ECB postpones cricket season until May 28 amid coronavirus pandemic

The ECB has announced there will be no professional cricket played in England and Wales until May 28 in the wake of the coronavirus pandemic.

The deadly disease continues to affect sport, with rugby and football seasons also on hold in the UK.

The ECB has taken action

AFP or licensors

The ECB has taken action

An ECB statement read: “The ECB Board has today agreed that no professional cricket will be played in England and Wales until at least May 28 due to the COVID-19 pandemic.

“The Board approved the recommendation to delay the start of the season following discussions with the First Class Counties, the MCC and the PCA.

“It was agreed that, given the current information available, a seven-week delay to the start of the season is the most appropriate approach.

“The ECB has begun modelling a range of options to start the season in June, July or August –with an immediate focus on options for cricket in June, including the three-Test series against West Indies, the Vitality Blast and England Women’s schedule against India.

“Close liaison with the Government will continue, with discussions on the potential of starting the season behind closed doors and giving sports fans the opportunity to live broadcast action.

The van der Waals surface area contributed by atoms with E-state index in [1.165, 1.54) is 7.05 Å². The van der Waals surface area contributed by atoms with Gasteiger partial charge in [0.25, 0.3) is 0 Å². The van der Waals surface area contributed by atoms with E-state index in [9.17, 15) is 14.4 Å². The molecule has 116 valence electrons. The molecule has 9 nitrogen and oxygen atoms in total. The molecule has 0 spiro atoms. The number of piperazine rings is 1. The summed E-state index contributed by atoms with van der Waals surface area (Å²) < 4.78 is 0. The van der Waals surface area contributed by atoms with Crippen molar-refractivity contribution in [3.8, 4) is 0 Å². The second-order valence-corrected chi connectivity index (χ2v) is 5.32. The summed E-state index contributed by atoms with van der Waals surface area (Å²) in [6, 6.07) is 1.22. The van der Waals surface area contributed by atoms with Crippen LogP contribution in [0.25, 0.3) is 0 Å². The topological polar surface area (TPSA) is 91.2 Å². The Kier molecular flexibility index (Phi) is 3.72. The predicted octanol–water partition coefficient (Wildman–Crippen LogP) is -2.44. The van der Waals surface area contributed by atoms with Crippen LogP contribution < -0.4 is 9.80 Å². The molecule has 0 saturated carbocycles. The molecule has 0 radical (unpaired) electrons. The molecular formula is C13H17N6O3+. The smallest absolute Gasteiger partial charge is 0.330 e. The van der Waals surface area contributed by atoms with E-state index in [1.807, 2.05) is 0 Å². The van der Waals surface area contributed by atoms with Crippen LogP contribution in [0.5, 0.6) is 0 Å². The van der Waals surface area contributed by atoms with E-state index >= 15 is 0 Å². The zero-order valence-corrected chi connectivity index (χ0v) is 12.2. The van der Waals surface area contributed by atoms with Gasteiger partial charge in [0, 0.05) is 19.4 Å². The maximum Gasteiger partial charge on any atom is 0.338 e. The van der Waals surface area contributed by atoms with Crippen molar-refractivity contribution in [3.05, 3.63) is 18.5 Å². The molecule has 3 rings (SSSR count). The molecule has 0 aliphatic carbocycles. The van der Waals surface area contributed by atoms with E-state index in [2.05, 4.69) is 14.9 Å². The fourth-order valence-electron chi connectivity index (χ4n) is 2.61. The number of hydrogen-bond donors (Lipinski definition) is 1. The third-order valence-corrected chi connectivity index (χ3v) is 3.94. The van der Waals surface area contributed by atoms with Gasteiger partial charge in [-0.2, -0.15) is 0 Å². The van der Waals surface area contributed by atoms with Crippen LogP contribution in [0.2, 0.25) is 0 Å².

“The potential for reduced versions of competitions, should the season become further truncated, will also be discussed.

“The Board will meet as needed to review the position and make further decisions as the UK situation unfolds.”

ECB chief executive Tom Harrison added: “With the information available to us at the moment a delay to the start of the professional cricket season until May 28 was unavoidable.

“This also allows us time to keep pace with a fast-moving situation and continue to plan for how a revised season might look. Critically, we can also remain as flexible and adaptable as possible, within the obvious restrictions we face.

“Securing the future of the game will be a primary focus as we plot a revised schedule with an emphasis on the most financially important forms of the game for the counties across international and domestic cricket.”

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